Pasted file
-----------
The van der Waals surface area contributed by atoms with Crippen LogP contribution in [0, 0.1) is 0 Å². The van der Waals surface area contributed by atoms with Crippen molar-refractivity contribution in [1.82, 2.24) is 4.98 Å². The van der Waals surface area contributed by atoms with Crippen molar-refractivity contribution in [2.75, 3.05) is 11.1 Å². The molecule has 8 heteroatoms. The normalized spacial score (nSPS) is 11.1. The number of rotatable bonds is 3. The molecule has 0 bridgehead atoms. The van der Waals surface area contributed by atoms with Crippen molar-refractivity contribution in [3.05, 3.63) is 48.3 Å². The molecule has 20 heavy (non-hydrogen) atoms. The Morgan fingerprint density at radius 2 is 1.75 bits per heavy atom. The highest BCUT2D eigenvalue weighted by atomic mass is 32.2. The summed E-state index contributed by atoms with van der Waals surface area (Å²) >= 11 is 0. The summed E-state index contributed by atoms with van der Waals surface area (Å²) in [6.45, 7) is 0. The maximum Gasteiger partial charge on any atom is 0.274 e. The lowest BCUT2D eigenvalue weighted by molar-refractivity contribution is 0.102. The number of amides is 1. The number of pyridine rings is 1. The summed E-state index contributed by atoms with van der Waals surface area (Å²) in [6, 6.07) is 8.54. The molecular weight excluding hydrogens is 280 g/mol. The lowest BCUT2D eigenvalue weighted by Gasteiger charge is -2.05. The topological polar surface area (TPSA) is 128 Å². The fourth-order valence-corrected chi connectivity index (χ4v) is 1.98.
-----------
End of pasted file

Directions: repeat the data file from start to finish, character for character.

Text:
The van der Waals surface area contributed by atoms with Crippen LogP contribution in [0, 0.1) is 0 Å². The van der Waals surface area contributed by atoms with Crippen molar-refractivity contribution in [1.82, 2.24) is 4.98 Å². The van der Waals surface area contributed by atoms with Crippen molar-refractivity contribution in [2.75, 3.05) is 11.1 Å². The molecule has 8 heteroatoms. The normalized spacial score (nSPS) is 11.1. The number of rotatable bonds is 3. The molecule has 0 bridgehead atoms. The van der Waals surface area contributed by atoms with Crippen molar-refractivity contribution in [3.05, 3.63) is 48.3 Å². The molecule has 20 heavy (non-hydrogen) atoms. The Morgan fingerprint density at radius 2 is 1.75 bits per heavy atom. The highest BCUT2D eigenvalue weighted by atomic mass is 32.2. The summed E-state index contributed by atoms with van der Waals surface area (Å²) >= 11 is 0. The summed E-state index contributed by atoms with van der Waals surface area (Å²) in [6.45, 7) is 0. The maximum Gasteiger partial charge on any atom is 0.274 e. The lowest BCUT2D eigenvalue weighted by molar-refractivity contribution is 0.102. The number of amides is 1. The number of pyridine rings is 1. The summed E-state index contributed by atoms with van der Waals surface area (Å²) in [6, 6.07) is 8.54. The molecular weight excluding hydrogens is 280 g/mol. The lowest BCUT2D eigenvalue weighted by Gasteiger charge is -2.05. The topological polar surface area (TPSA) is 128 Å². The fourth-order valence-corrected chi connectivity index (χ4v) is 1.98.